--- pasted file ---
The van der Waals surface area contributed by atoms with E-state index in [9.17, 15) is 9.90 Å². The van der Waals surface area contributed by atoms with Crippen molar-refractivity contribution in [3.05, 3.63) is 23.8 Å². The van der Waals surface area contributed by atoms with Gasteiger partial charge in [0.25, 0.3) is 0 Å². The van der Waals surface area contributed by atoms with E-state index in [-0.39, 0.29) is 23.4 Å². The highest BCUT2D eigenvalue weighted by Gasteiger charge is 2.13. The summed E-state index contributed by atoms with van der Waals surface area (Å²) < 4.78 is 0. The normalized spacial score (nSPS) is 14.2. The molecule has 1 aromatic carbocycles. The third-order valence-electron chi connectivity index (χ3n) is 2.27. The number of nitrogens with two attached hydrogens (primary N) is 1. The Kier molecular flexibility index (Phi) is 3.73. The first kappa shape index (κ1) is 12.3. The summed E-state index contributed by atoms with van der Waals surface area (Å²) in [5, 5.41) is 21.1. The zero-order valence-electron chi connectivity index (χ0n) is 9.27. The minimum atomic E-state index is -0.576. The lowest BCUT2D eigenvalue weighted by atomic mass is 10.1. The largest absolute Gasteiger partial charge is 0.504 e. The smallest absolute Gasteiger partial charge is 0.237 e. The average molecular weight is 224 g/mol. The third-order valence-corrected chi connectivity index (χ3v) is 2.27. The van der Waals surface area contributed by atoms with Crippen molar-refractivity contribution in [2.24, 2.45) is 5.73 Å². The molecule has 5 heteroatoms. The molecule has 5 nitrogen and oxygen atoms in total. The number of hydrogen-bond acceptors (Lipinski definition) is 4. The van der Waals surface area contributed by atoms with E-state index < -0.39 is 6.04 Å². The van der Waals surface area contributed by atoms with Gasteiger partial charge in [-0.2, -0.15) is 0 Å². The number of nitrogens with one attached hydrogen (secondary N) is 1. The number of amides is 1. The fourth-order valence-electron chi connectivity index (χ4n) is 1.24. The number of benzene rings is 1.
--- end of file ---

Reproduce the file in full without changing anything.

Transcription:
The van der Waals surface area contributed by atoms with E-state index in [9.17, 15) is 9.90 Å². The van der Waals surface area contributed by atoms with Crippen molar-refractivity contribution in [3.05, 3.63) is 23.8 Å². The van der Waals surface area contributed by atoms with Gasteiger partial charge in [0.25, 0.3) is 0 Å². The van der Waals surface area contributed by atoms with E-state index in [-0.39, 0.29) is 23.4 Å². The highest BCUT2D eigenvalue weighted by Gasteiger charge is 2.13. The summed E-state index contributed by atoms with van der Waals surface area (Å²) < 4.78 is 0. The normalized spacial score (nSPS) is 14.2. The molecule has 1 aromatic carbocycles. The third-order valence-electron chi connectivity index (χ3n) is 2.27. The number of nitrogens with two attached hydrogens (primary N) is 1. The Kier molecular flexibility index (Phi) is 3.73. The first kappa shape index (κ1) is 12.3. The summed E-state index contributed by atoms with van der Waals surface area (Å²) in [5, 5.41) is 21.1. The zero-order valence-electron chi connectivity index (χ0n) is 9.27. The minimum atomic E-state index is -0.576. The lowest BCUT2D eigenvalue weighted by atomic mass is 10.1. The largest absolute Gasteiger partial charge is 0.504 e. The smallest absolute Gasteiger partial charge is 0.237 e. The average molecular weight is 224 g/mol. The third-order valence-corrected chi connectivity index (χ3v) is 2.27. The van der Waals surface area contributed by atoms with Crippen molar-refractivity contribution in [2.24, 2.45) is 5.73 Å². The molecule has 5 heteroatoms. The molecule has 5 nitrogen and oxygen atoms in total. The number of hydrogen-bond acceptors (Lipinski definition) is 4. The van der Waals surface area contributed by atoms with E-state index < -0.39 is 6.04 Å². The van der Waals surface area contributed by atoms with Gasteiger partial charge in [-0.2, -0.15) is 0 Å². The number of nitrogens with one attached hydrogen (secondary N) is 1. The number of amides is 1. The fourth-order valence-electron chi connectivity index (χ4n) is 1.24. The number of benzene rings is 1.